Pharmaceuticals company AstraZeneca (AZN) - Get Report reported smaller-than-expected declines in quarterly revenue and earnings and said progress on the development of new products boded well for a return to growth.

Revenue fell 11% in the second-quarter to $5.6 billion after the company lost exclusivity on the Crestor anti-cholesterol statin in the U.S. in May. The figure was slightly better than consensus expectations for just under $5.5 billion of revenue, while earnings per share of 83 cents, down 31% year-on-year, compared with a forecast for 82 cents.

AstraZeneca is pinning its hopes on a new product pipeline as it strives to lift revenue to $45 billion by 2023 from $24.7 billion in 2015. Three products on which it has is or is about to lose patent protection by the end of next year - Nexium for heartburn, Seroquel for schizophrenia , as well as Crestor, account for almost 40% of revenue.

CEO Pascal Soriot said the pipeline is progressing, and that recently introduced, and patented, drugs are doing well.

"Our growth platforms continued to advance and made up over 60% of total revenue. Importantly, our transformed pipeline is advancing quickly and delivering a rich flow of differentiated medicines, boding well for our return to growth."

AstraZeneca's pipeline products include benralizumab for severe asthma, which would compete against a product being developed by GlaxoSmithKline (GSK) - Get Report and for which it expects to seek approval from U.S. and European regulators in the second half. They also include the Faslodex breast cancer treatment and Tagrisso for lung cancer.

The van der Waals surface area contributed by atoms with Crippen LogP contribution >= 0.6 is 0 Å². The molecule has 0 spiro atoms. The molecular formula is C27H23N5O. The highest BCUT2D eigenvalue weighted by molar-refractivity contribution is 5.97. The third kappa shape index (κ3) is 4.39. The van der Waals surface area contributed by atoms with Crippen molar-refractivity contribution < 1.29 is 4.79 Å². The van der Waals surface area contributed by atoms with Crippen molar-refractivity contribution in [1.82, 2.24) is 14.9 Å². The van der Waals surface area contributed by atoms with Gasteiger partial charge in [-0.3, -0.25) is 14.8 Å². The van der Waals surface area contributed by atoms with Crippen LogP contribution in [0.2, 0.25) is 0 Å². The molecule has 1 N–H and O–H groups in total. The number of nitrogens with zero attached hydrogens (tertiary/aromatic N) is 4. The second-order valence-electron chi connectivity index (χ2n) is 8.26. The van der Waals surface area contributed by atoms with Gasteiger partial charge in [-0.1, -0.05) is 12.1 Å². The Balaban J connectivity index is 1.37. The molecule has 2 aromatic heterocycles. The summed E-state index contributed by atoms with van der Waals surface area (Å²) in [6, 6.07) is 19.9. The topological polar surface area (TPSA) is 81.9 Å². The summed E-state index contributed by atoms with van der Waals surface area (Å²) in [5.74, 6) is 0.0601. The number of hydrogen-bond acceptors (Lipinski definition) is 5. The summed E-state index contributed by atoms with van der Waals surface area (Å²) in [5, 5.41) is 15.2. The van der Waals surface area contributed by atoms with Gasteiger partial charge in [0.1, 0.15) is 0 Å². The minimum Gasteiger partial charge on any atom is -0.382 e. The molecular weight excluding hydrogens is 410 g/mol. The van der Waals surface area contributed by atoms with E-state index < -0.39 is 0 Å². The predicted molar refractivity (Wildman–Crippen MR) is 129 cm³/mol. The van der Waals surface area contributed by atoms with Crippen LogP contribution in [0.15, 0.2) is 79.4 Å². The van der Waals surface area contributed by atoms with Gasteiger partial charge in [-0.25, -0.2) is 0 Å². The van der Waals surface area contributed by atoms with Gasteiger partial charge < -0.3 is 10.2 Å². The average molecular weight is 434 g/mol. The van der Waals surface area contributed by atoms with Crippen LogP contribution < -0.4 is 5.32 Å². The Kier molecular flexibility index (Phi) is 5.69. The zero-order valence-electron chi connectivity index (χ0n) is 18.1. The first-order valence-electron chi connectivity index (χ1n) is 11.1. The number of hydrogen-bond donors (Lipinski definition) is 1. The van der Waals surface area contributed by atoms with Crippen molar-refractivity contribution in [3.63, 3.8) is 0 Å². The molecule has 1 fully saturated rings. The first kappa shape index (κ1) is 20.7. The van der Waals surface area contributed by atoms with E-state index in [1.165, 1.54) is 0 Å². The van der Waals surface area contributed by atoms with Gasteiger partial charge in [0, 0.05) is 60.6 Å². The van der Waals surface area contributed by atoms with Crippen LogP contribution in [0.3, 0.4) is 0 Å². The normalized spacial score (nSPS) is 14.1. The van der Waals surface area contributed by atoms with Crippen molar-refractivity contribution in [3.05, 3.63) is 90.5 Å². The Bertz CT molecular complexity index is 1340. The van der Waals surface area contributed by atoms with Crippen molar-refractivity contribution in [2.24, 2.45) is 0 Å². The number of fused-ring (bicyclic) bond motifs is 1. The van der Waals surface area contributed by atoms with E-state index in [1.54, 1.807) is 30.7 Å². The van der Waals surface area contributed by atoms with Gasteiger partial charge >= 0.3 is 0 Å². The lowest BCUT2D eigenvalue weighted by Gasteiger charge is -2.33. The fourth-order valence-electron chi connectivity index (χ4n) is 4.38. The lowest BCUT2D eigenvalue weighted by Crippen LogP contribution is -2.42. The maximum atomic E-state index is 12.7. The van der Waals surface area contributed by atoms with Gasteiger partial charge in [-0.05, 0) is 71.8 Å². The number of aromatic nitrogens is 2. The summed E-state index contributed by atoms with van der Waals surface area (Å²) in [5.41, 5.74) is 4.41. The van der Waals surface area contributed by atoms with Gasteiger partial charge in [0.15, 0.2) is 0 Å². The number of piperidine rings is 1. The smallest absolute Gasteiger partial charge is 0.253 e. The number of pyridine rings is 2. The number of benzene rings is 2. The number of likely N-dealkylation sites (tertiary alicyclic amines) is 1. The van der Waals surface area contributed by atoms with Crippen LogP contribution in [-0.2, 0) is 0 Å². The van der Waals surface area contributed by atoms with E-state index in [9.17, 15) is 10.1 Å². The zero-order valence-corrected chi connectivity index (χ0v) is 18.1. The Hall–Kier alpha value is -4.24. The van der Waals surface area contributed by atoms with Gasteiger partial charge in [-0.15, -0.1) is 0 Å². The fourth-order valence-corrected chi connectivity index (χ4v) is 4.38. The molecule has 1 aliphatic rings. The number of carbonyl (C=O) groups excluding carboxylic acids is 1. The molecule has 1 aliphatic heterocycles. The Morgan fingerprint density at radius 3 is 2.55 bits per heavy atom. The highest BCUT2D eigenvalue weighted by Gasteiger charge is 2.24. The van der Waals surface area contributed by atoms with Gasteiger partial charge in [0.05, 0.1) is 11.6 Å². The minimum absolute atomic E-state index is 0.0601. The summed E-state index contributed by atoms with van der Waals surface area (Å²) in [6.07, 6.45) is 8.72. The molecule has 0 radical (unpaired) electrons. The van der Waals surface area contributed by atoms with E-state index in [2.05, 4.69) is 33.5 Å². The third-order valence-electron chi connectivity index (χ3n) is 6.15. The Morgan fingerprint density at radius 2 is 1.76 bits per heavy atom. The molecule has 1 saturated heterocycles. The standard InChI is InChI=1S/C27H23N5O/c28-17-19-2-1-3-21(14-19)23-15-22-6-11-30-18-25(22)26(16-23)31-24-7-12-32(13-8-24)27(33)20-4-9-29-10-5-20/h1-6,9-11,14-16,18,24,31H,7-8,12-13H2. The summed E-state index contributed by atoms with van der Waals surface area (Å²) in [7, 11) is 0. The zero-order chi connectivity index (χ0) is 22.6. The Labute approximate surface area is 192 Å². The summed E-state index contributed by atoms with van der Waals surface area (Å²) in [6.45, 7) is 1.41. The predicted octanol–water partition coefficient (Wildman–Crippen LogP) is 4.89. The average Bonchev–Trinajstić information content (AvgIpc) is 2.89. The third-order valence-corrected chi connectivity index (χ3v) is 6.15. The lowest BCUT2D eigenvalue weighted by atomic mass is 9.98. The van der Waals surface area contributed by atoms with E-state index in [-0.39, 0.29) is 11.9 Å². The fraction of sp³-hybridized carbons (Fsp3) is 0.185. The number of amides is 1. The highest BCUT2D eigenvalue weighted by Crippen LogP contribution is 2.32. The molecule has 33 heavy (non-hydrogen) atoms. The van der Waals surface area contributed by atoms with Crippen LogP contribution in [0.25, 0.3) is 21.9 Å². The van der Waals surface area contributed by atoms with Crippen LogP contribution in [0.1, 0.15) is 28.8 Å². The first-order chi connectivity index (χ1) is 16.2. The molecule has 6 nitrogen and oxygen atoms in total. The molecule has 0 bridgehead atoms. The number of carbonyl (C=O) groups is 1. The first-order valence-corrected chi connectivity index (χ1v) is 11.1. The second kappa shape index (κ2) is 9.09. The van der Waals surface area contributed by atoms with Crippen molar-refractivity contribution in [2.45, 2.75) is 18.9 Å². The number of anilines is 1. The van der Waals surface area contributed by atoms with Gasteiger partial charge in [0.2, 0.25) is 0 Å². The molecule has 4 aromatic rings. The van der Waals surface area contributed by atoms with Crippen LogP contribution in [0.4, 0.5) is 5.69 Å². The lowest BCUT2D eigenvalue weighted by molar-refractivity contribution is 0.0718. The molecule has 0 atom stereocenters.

The company is augmenting that pipeline with M&A, such as its December deal to buy 55% of Acerta Pharma for $4 billion to get its hands on acalabrutinib, a potential blockbuster cancer drug.

AstraZeneca is also cutting costs to mitigate against declining revenue and earnings and expects to slash $1.1 billion of costs by the end of next year.

AstraZeneca kept its full-year forecast unchanged for a low to mid single-digit decline in revenue and core earnings per share, though it said core EPS would gain a booster of the same magnitude from the recent depreciation of the pound.

It held the first-half dividend steady at 90 cents.

Astrazeneca shares were up 1.8% in early trading in London at 4,763 pence. Like peer GlaxoSmithKline, the shares have gained sharply since the U.K.'s June 23 Brexit vote and are up by around a quarter.